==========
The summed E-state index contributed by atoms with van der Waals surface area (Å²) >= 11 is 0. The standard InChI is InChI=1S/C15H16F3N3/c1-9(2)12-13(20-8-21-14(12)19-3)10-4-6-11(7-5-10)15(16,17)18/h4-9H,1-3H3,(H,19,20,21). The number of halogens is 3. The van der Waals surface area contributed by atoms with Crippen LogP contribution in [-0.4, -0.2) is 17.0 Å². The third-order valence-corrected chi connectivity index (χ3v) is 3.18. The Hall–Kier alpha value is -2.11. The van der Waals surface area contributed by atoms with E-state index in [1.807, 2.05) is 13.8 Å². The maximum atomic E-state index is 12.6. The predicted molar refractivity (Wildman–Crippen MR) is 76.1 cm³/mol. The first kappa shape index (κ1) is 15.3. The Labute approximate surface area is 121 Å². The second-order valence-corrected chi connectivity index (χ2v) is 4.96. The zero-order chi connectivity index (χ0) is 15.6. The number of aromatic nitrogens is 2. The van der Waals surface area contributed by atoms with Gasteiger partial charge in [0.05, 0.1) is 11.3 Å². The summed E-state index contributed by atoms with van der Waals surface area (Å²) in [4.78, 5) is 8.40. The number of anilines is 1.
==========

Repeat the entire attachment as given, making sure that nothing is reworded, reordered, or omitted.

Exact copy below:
The summed E-state index contributed by atoms with van der Waals surface area (Å²) >= 11 is 0. The standard InChI is InChI=1S/C15H16F3N3/c1-9(2)12-13(20-8-21-14(12)19-3)10-4-6-11(7-5-10)15(16,17)18/h4-9H,1-3H3,(H,19,20,21). The number of halogens is 3. The van der Waals surface area contributed by atoms with Crippen LogP contribution in [-0.4, -0.2) is 17.0 Å². The third-order valence-corrected chi connectivity index (χ3v) is 3.18. The Hall–Kier alpha value is -2.11. The van der Waals surface area contributed by atoms with E-state index in [1.807, 2.05) is 13.8 Å². The maximum atomic E-state index is 12.6. The predicted molar refractivity (Wildman–Crippen MR) is 76.1 cm³/mol. The first kappa shape index (κ1) is 15.3. The Labute approximate surface area is 121 Å². The second-order valence-corrected chi connectivity index (χ2v) is 4.96. The zero-order chi connectivity index (χ0) is 15.6. The number of aromatic nitrogens is 2. The van der Waals surface area contributed by atoms with Gasteiger partial charge in [0.05, 0.1) is 11.3 Å². The summed E-state index contributed by atoms with van der Waals surface area (Å²) in [4.78, 5) is 8.40. The number of anilines is 1.